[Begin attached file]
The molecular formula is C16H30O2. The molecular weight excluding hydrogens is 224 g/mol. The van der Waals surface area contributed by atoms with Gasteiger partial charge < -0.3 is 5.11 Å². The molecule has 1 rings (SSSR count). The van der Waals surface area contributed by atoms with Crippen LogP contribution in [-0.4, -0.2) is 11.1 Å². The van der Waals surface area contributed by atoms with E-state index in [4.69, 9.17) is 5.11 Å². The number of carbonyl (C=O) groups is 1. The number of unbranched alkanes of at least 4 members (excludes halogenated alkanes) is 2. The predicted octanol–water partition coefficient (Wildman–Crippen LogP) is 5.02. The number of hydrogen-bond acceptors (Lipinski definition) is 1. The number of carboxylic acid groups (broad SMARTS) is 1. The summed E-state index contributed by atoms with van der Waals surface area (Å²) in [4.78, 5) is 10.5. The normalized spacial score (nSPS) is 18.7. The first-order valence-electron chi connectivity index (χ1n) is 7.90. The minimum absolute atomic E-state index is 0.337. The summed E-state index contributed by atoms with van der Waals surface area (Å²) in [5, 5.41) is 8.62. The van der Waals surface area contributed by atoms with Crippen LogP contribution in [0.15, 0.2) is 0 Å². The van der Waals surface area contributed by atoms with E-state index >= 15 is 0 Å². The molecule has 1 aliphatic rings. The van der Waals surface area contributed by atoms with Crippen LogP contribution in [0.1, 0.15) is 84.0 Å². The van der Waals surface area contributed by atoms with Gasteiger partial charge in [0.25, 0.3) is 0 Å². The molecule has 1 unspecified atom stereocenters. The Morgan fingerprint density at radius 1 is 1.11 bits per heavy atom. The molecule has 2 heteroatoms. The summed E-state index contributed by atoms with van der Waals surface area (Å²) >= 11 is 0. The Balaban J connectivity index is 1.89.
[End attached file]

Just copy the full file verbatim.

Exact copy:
The molecular formula is C16H30O2. The molecular weight excluding hydrogens is 224 g/mol. The van der Waals surface area contributed by atoms with Gasteiger partial charge < -0.3 is 5.11 Å². The molecule has 1 rings (SSSR count). The van der Waals surface area contributed by atoms with Crippen LogP contribution in [-0.4, -0.2) is 11.1 Å². The van der Waals surface area contributed by atoms with E-state index in [4.69, 9.17) is 5.11 Å². The number of carbonyl (C=O) groups is 1. The number of unbranched alkanes of at least 4 members (excludes halogenated alkanes) is 2. The predicted octanol–water partition coefficient (Wildman–Crippen LogP) is 5.02. The number of hydrogen-bond acceptors (Lipinski definition) is 1. The number of carboxylic acid groups (broad SMARTS) is 1. The summed E-state index contributed by atoms with van der Waals surface area (Å²) in [4.78, 5) is 10.5. The normalized spacial score (nSPS) is 18.7. The first-order valence-electron chi connectivity index (χ1n) is 7.90. The minimum absolute atomic E-state index is 0.337. The summed E-state index contributed by atoms with van der Waals surface area (Å²) in [5, 5.41) is 8.62. The van der Waals surface area contributed by atoms with Crippen LogP contribution in [0.15, 0.2) is 0 Å². The van der Waals surface area contributed by atoms with E-state index >= 15 is 0 Å². The molecule has 1 aliphatic rings. The van der Waals surface area contributed by atoms with Crippen LogP contribution in [0.1, 0.15) is 84.0 Å². The van der Waals surface area contributed by atoms with Gasteiger partial charge in [0.25, 0.3) is 0 Å². The molecule has 1 unspecified atom stereocenters. The Morgan fingerprint density at radius 1 is 1.11 bits per heavy atom. The molecule has 2 heteroatoms. The summed E-state index contributed by atoms with van der Waals surface area (Å²) >= 11 is 0. The Balaban J connectivity index is 1.89.